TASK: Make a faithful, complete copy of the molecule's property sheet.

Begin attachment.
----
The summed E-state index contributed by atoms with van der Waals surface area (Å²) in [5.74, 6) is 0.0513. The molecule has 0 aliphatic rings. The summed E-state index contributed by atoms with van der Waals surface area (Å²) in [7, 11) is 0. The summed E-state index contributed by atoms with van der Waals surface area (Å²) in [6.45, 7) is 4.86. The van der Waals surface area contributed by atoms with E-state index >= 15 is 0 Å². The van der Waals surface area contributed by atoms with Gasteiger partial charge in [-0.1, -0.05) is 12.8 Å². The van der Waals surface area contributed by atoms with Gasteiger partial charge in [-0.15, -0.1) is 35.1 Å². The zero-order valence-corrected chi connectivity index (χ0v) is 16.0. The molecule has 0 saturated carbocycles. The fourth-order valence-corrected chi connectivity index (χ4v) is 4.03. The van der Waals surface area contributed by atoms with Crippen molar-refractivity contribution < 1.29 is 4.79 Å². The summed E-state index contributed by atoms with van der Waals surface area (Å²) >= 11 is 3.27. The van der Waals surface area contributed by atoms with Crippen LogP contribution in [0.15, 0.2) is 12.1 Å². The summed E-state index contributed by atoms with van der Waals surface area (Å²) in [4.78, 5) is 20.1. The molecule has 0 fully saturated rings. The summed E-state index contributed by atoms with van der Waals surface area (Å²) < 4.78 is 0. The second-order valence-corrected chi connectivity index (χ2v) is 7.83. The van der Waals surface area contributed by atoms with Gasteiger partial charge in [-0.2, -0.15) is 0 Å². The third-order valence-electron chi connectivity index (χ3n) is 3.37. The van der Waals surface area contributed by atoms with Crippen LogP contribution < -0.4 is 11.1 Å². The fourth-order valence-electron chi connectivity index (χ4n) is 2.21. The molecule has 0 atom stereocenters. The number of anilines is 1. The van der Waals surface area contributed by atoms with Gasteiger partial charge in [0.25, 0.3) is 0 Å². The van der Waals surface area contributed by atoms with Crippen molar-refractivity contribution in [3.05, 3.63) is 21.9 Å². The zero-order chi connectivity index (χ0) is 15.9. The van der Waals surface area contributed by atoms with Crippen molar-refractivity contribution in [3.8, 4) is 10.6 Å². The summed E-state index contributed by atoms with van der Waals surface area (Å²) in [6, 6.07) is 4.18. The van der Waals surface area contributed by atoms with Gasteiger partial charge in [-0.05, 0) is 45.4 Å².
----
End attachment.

The summed E-state index contributed by atoms with van der Waals surface area (Å²) in [5.74, 6) is 0.0513. The molecule has 0 aliphatic rings. The summed E-state index contributed by atoms with van der Waals surface area (Å²) in [7, 11) is 0. The summed E-state index contributed by atoms with van der Waals surface area (Å²) in [6.45, 7) is 4.86. The van der Waals surface area contributed by atoms with E-state index >= 15 is 0 Å². The van der Waals surface area contributed by atoms with Gasteiger partial charge in [-0.1, -0.05) is 12.8 Å². The van der Waals surface area contributed by atoms with Gasteiger partial charge in [-0.15, -0.1) is 35.1 Å². The zero-order valence-corrected chi connectivity index (χ0v) is 16.0. The molecule has 0 saturated carbocycles. The fourth-order valence-corrected chi connectivity index (χ4v) is 4.03. The van der Waals surface area contributed by atoms with Crippen molar-refractivity contribution < 1.29 is 4.79 Å². The summed E-state index contributed by atoms with van der Waals surface area (Å²) >= 11 is 3.27. The van der Waals surface area contributed by atoms with Crippen LogP contribution in [0.15, 0.2) is 12.1 Å². The summed E-state index contributed by atoms with van der Waals surface area (Å²) in [4.78, 5) is 20.1. The molecule has 0 fully saturated rings. The summed E-state index contributed by atoms with van der Waals surface area (Å²) < 4.78 is 0. The second-order valence-corrected chi connectivity index (χ2v) is 7.83. The van der Waals surface area contributed by atoms with Gasteiger partial charge in [-0.2, -0.15) is 0 Å². The third-order valence-electron chi connectivity index (χ3n) is 3.37. The van der Waals surface area contributed by atoms with Crippen LogP contribution < -0.4 is 11.1 Å². The fourth-order valence-electron chi connectivity index (χ4n) is 2.21. The molecule has 0 atom stereocenters. The number of anilines is 1. The van der Waals surface area contributed by atoms with Gasteiger partial charge in [0.25, 0.3) is 0 Å². The van der Waals surface area contributed by atoms with Crippen molar-refractivity contribution in [3.05, 3.63) is 21.9 Å². The zero-order chi connectivity index (χ0) is 15.9. The van der Waals surface area contributed by atoms with Crippen molar-refractivity contribution in [3.8, 4) is 10.6 Å². The summed E-state index contributed by atoms with van der Waals surface area (Å²) in [6, 6.07) is 4.18. The van der Waals surface area contributed by atoms with Gasteiger partial charge in [-0.05, 0) is 45.4 Å².